Definitions

from The American Heritage® Dictionary of the English Language, 5th Edition.

  • intransitive verb To do, carry on, or conduct.
  • intransitive verb To conduct business.

from The Century Dictionary.

  • To carry through; perform; conduct; manage; do.
  • To conduct, arrange, or settle matters; deal; treat; negotiate.

from the GNU version of the Collaborative International Dictionary of English.

  • intransitive verb rare To conduct matters; to manage affairs.
  • transitive verb To carry through; to do; perform; to manage.

from Wiktionary, Creative Commons Attribution/Share-Alike License.

  • verb transitive To do, carry through, conduct or perform some action.
  • verb transitive To carry over, hand over or transfer something.
  • verb intransitive To conduct business.
  • verb To exchange or trade, as of ideas, money, goods, etc.

from WordNet 3.0 Copyright 2006 by Princeton University. All rights reserved.

  • verb conduct business

Etymologies

from The American Heritage® Dictionary of the English Language, 4th Edition

[Latin trānsigere, trānsāct- : trāns-, trans- + agere, to drive, do; see ag- in Indo-European roots.]

Examples

  • Nor had she, like many persons of great intellect, confined herself to theory, or stopped short where practical usefulness begins; inasmuch as she could ingross, fair – copy, fill up printed forms with perfect accuracy, and, in short, transact any ordinary duty of the office down to pouncing a skin of parchment or mending a pen.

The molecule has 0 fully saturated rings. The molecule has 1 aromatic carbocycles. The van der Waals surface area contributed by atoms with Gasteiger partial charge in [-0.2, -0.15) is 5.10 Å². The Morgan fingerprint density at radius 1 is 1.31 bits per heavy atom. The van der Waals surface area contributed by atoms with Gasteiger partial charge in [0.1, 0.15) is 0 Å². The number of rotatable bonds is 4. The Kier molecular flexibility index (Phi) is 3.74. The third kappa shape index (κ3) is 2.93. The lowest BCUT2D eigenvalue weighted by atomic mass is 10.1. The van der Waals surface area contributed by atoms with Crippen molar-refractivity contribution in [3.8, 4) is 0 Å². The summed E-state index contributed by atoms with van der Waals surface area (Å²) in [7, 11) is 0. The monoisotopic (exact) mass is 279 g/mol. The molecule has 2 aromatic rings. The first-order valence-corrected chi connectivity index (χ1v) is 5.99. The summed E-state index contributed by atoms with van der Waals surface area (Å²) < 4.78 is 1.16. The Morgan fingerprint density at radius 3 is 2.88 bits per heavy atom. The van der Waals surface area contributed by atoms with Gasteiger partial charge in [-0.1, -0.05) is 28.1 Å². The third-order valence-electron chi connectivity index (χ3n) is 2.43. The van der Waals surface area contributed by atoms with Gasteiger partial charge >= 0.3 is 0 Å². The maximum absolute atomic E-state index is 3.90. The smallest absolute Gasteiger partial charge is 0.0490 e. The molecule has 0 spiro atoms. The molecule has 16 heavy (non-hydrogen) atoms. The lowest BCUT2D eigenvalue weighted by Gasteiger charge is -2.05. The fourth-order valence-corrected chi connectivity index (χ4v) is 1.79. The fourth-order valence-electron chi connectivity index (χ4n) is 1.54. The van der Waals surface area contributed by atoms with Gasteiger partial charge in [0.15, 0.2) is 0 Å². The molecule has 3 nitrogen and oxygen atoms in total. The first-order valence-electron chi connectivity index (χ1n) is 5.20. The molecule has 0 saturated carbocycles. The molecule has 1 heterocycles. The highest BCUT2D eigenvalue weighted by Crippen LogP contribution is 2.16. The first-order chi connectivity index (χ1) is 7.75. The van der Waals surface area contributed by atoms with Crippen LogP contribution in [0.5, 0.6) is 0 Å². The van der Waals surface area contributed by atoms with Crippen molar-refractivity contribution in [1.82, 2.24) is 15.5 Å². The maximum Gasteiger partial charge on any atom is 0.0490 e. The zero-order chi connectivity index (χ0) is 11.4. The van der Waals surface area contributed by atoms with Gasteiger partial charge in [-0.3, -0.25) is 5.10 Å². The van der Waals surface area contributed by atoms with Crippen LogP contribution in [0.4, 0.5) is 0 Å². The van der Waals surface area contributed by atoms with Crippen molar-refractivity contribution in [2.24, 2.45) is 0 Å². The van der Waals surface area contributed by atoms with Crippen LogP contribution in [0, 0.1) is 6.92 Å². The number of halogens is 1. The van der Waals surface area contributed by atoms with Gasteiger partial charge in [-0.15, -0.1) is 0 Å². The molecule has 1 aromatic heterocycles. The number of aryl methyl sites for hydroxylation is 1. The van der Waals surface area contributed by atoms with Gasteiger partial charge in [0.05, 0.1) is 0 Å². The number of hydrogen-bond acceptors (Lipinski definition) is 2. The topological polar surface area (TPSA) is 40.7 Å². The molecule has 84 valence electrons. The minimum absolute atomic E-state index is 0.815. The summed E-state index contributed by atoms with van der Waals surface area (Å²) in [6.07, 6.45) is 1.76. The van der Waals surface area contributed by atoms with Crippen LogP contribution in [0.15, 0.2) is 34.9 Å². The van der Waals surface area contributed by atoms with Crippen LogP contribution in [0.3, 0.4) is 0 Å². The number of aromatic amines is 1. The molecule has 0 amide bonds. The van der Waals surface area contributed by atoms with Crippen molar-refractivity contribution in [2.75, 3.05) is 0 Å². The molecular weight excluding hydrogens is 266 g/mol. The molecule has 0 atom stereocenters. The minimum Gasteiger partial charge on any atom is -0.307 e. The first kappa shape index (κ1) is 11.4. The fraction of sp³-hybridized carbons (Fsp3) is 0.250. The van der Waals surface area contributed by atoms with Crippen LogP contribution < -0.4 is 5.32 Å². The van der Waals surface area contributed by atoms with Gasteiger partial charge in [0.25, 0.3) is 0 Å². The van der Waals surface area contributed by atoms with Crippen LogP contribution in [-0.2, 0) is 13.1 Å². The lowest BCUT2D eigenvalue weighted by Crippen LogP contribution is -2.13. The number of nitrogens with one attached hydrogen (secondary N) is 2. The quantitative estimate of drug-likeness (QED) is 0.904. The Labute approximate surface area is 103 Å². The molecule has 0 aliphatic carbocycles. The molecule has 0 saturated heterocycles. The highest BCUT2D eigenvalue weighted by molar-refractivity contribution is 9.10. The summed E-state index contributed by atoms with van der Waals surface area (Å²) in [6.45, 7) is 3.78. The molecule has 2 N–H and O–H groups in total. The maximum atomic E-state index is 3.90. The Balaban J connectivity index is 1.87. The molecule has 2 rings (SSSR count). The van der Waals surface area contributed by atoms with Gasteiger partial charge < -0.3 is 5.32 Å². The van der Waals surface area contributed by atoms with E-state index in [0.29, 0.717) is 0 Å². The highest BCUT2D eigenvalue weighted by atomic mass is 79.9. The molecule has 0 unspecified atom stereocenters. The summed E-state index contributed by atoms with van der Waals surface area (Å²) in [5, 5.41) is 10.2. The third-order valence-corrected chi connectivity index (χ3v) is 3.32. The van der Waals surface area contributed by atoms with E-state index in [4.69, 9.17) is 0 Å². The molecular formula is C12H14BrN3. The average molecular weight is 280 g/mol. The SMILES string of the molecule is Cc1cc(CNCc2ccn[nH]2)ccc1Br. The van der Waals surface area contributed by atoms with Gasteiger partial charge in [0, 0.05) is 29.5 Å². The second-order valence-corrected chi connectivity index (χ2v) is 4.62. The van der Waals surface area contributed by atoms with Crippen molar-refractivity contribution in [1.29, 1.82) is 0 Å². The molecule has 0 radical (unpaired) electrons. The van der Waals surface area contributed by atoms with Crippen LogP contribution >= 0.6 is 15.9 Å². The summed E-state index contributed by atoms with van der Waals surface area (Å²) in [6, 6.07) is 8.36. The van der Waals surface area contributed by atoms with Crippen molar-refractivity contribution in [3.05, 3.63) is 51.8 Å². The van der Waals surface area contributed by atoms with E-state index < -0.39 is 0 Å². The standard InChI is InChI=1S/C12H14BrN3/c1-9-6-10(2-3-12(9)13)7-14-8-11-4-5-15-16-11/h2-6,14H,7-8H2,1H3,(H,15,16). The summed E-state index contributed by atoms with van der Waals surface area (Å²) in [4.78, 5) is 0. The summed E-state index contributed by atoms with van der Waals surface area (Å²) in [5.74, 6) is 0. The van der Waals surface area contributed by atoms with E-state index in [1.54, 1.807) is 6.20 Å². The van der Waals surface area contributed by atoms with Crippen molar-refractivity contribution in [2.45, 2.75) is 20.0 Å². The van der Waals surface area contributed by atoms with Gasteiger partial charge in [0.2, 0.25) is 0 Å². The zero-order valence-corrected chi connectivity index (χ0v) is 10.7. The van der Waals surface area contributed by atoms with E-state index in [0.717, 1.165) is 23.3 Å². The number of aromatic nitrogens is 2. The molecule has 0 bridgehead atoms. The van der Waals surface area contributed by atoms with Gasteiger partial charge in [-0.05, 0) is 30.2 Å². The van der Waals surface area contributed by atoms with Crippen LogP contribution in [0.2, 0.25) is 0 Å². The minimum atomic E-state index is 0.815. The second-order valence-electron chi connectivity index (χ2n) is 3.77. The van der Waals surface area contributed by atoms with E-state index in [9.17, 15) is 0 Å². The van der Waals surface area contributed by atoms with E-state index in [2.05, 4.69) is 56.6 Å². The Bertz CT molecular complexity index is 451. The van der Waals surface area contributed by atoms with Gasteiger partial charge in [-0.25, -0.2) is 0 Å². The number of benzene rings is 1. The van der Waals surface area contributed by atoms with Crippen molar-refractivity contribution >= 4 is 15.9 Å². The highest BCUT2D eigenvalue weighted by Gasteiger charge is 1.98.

The Old Curiosity Shop

  • Nor had she, like many persons of great intellect, confined herself to theory, or stopped short where practical usefulness begins; inasmuch as she could ingross, fair-copy, fill up printed forms with perfect accuracy, and, in short, transact any ordinary duty of the office down to pouncing a skin of parchment or mending a pen.

    The Old Curiosity Shop

  • Nor had she, like many persons of great intellect, confined herself to theory, or stopped short where practical usefulness begins; inasmuch as she could ingross, fair-copy, fill up printed forms with perfect accuracy, and, in short, transact any ordinary duty of the office down to pouncing a skin of parchment or mending a pen.

    Old Curiosity Shop

  • At the right extremity of the transact was the organ-loft,

    The Dodge Club or, Italy in MDCCCLIX

  • She argues that e-mails on private accounts are not public records unless an official is using that e-mail to "transact" public business.

    thenewsstar.com - Sports

  • Life Positions Life positions are basic beliefs about self and others, which are used to justify decisions and behaviour These life positions are perceptions of the world and the people that we 'transact' with, as well as of ourselves Life positions are existential positions, one of which we are more likely to go to under stress

    Recently Uploaded Slideshows

  • They had to transact real business, and I had a theory that a state visit could become a forcing event that would cause our own government to make decisions and endorse new steps.

    The Good Fight

  • They had to transact real business, and I had a theory that a state visit could become a forcing event that would cause our own government to make decisions and endorse new steps.

    The Good Fight

  • They had to transact real business, and I had a theory that a state visit could become a forcing event that would cause our own government to make decisions and endorse new steps.

    The Good Fight

  • They see what their products are worth and then transact.

    WIPIP at Seton Hall part 3

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